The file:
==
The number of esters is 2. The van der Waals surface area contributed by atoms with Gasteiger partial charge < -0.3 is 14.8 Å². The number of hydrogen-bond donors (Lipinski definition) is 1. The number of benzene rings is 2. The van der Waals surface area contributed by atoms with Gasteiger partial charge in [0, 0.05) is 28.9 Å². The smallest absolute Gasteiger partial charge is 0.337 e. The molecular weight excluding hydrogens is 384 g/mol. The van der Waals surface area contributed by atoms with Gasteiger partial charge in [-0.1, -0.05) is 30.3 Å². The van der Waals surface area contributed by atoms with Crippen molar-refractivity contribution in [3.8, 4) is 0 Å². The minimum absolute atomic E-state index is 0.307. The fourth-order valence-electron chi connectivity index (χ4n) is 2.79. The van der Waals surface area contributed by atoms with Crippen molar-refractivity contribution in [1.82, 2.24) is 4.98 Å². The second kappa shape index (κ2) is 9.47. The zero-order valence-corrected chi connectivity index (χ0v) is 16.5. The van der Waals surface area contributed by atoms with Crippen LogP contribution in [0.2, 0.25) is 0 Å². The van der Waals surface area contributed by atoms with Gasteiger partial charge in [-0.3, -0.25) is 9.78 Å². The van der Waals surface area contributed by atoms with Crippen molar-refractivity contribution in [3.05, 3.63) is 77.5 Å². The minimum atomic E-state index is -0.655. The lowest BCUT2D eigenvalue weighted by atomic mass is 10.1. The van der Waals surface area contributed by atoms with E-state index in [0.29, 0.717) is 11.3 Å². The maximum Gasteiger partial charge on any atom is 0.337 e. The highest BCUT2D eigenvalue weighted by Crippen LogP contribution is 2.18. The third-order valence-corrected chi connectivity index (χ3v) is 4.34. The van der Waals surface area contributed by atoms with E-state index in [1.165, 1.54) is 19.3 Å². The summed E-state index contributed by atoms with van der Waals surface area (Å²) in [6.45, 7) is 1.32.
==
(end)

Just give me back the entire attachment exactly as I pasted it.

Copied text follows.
The number of esters is 2. The van der Waals surface area contributed by atoms with Gasteiger partial charge < -0.3 is 14.8 Å². The number of hydrogen-bond donors (Lipinski definition) is 1. The number of benzene rings is 2. The van der Waals surface area contributed by atoms with Gasteiger partial charge in [0, 0.05) is 28.9 Å². The smallest absolute Gasteiger partial charge is 0.337 e. The molecular weight excluding hydrogens is 384 g/mol. The van der Waals surface area contributed by atoms with Gasteiger partial charge in [-0.1, -0.05) is 30.3 Å². The van der Waals surface area contributed by atoms with Crippen molar-refractivity contribution in [3.8, 4) is 0 Å². The minimum absolute atomic E-state index is 0.307. The fourth-order valence-electron chi connectivity index (χ4n) is 2.79. The van der Waals surface area contributed by atoms with Crippen molar-refractivity contribution in [1.82, 2.24) is 4.98 Å². The second kappa shape index (κ2) is 9.47. The zero-order valence-corrected chi connectivity index (χ0v) is 16.5. The van der Waals surface area contributed by atoms with Crippen LogP contribution in [0.2, 0.25) is 0 Å². The van der Waals surface area contributed by atoms with Gasteiger partial charge in [-0.3, -0.25) is 9.78 Å². The van der Waals surface area contributed by atoms with Crippen molar-refractivity contribution in [3.05, 3.63) is 77.5 Å². The minimum atomic E-state index is -0.655. The lowest BCUT2D eigenvalue weighted by atomic mass is 10.1. The van der Waals surface area contributed by atoms with E-state index in [0.29, 0.717) is 11.3 Å². The maximum Gasteiger partial charge on any atom is 0.337 e. The highest BCUT2D eigenvalue weighted by Crippen LogP contribution is 2.18. The third-order valence-corrected chi connectivity index (χ3v) is 4.34. The van der Waals surface area contributed by atoms with E-state index in [1.165, 1.54) is 19.3 Å². The summed E-state index contributed by atoms with van der Waals surface area (Å²) in [6.45, 7) is 1.32.